WASHINGTON (AP) — After a brief jury deliberation, an Arkansas man who was photographed during the Jan. 6 riot with his feet on a desk in then-House Speaker Nancy Pelosi’s office was found guilty on all counts Monday.
Richard Barnett was charged with eight counts stemming from the 2021 insurgency, including theft of government property. He repeatedly stated in court last week that he regretted what happened at the Capitol that day, but that his actions were not illegal.
“This is not a jury of my peers,” Barnett told reporters outside the courthouse. I disagree with the decision, but I appreciate the process, and we will undoubtedly appeal.”
Barnett’s attorney, Joseph McBride, agreed with his client, saying that Washington’s political makeup differs from the rest of the country, and that this, combined with the Jan. 6 media coverage, “eviscerated any chance of a fair trial.”
Barnett is due to be sentenced on May 3.
When he was photographed reclining in a chair in the speaker’s office, with his feet propped up and what the government referred to as a “stun device” tucked in his pants, Barnett became a widely known symbol of the riot. Barnett took an envelope from Pelosi’s office before leaving, which he later displayed for cameras outside the Capitol.
Before the case was handed over to the jury on Friday, Assistant U.S. Attorney Michael Gordon pored over Barnett’s version of Jan. 6 and poked holes in his testimony, visibly enraged Barnett.
Barnett, who said Thursday that if Pelosi, D-Calif., were in court, he would apologise to her, admitted during cross-examination that when a police officer told him he needed to leave her office, he replied, “You need to give up communism.”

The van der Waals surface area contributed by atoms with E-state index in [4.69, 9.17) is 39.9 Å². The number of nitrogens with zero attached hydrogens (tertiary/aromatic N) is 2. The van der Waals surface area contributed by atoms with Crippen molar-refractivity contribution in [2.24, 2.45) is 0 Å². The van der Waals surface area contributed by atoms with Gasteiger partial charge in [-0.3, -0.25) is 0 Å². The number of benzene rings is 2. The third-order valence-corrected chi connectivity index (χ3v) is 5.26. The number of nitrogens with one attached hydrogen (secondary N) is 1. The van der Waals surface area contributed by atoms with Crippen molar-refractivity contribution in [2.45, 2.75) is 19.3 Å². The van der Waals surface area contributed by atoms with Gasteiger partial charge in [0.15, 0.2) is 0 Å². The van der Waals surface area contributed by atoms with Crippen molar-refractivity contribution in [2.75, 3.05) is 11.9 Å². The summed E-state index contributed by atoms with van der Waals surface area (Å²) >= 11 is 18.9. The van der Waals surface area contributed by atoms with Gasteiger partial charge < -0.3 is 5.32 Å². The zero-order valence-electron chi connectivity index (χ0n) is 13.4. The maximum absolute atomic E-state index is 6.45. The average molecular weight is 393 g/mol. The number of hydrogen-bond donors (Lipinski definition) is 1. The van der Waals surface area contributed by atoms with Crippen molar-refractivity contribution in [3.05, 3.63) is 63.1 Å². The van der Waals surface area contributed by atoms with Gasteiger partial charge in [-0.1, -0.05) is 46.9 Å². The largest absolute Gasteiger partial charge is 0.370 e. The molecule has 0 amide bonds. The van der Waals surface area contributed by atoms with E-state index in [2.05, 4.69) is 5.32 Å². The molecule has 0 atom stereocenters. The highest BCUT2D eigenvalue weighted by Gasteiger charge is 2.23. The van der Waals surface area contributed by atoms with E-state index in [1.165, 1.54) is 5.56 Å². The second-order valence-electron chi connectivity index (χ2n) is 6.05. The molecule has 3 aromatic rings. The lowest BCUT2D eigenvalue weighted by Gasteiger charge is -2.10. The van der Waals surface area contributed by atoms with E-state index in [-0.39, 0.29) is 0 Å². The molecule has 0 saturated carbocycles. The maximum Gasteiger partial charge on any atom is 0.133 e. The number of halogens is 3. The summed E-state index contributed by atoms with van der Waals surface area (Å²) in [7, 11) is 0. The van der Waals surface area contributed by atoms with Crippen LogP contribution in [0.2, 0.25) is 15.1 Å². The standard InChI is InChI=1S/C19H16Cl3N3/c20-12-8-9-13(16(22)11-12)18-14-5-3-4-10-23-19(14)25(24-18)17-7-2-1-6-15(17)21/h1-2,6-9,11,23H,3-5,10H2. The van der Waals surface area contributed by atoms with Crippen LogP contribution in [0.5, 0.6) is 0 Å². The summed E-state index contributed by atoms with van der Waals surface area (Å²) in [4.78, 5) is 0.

Barnett also admitted to telling a Capitol officer, “We’re in a war. You must choose a side. Don’t be on the wrong side or you’ll get hurt.”
In defending his actions, Barnett stated that he did not believe he had broken the law on January 6.
“I made some mistakes that I regret, but I don’t believe I broke the law,” Barnett said on Friday. “I feel like an f——— idiot right now.”
Asked Monday whether the decision to testify may have backfired given that the jury needed only a few hours to convict Barnett on all counts, McBride said: “We thought that the decision to testify was unequivocally the right one.
“He had a story to tell,” McBride explained. “People wanted to know why he came here, what his intentions were, and what he did while he was here. The man got up there and told the truth; it didn’t work out for him, but we have no regrets about that decision.”
The FBI and Justice Department’s investigation into the Capitol attack has resulted in 900 arrests and nearly 500 guilty pleas two years after the riot.